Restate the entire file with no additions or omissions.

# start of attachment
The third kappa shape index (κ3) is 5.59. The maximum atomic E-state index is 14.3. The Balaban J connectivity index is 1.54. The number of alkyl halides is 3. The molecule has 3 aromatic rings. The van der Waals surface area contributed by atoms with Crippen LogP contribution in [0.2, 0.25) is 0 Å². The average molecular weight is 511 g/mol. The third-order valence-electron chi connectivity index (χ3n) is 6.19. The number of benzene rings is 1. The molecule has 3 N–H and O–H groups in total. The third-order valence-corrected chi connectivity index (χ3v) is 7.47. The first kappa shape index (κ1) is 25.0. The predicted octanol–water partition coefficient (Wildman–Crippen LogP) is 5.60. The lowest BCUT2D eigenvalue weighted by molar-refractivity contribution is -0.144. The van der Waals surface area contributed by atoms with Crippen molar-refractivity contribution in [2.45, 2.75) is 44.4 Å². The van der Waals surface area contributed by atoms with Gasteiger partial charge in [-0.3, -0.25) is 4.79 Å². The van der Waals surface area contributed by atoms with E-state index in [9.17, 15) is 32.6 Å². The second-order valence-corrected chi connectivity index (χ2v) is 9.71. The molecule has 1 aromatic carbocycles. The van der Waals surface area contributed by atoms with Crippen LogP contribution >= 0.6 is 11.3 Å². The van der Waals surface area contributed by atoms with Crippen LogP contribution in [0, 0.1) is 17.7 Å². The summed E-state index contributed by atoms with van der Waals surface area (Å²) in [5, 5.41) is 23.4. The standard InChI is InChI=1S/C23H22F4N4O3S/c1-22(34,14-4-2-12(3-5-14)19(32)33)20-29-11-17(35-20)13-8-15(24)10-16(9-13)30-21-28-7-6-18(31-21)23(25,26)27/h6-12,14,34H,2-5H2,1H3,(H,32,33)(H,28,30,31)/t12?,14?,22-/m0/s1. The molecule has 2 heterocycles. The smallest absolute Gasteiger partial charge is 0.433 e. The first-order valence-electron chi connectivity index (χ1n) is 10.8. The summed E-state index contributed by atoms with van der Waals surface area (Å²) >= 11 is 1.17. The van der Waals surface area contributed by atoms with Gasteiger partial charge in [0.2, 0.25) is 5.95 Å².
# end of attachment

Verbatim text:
The third kappa shape index (κ3) is 5.59. The maximum atomic E-state index is 14.3. The Balaban J connectivity index is 1.54. The number of alkyl halides is 3. The molecule has 3 aromatic rings. The van der Waals surface area contributed by atoms with Crippen LogP contribution in [0.2, 0.25) is 0 Å². The average molecular weight is 511 g/mol. The third-order valence-electron chi connectivity index (χ3n) is 6.19. The number of benzene rings is 1. The molecule has 3 N–H and O–H groups in total. The third-order valence-corrected chi connectivity index (χ3v) is 7.47. The first kappa shape index (κ1) is 25.0. The predicted octanol–water partition coefficient (Wildman–Crippen LogP) is 5.60. The lowest BCUT2D eigenvalue weighted by molar-refractivity contribution is -0.144. The van der Waals surface area contributed by atoms with Crippen molar-refractivity contribution in [2.45, 2.75) is 44.4 Å². The van der Waals surface area contributed by atoms with Gasteiger partial charge in [-0.3, -0.25) is 4.79 Å². The van der Waals surface area contributed by atoms with E-state index in [9.17, 15) is 32.6 Å². The second-order valence-corrected chi connectivity index (χ2v) is 9.71. The molecule has 1 aromatic carbocycles. The van der Waals surface area contributed by atoms with Crippen LogP contribution >= 0.6 is 11.3 Å². The van der Waals surface area contributed by atoms with Crippen LogP contribution in [0, 0.1) is 17.7 Å². The summed E-state index contributed by atoms with van der Waals surface area (Å²) in [5, 5.41) is 23.4. The standard InChI is InChI=1S/C23H22F4N4O3S/c1-22(34,14-4-2-12(3-5-14)19(32)33)20-29-11-17(35-20)13-8-15(24)10-16(9-13)30-21-28-7-6-18(31-21)23(25,26)27/h6-12,14,34H,2-5H2,1H3,(H,32,33)(H,28,30,31)/t12?,14?,22-/m0/s1. The molecule has 2 heterocycles. The smallest absolute Gasteiger partial charge is 0.433 e. The first-order valence-electron chi connectivity index (χ1n) is 10.8. The summed E-state index contributed by atoms with van der Waals surface area (Å²) >= 11 is 1.17. The van der Waals surface area contributed by atoms with Gasteiger partial charge in [0.2, 0.25) is 5.95 Å².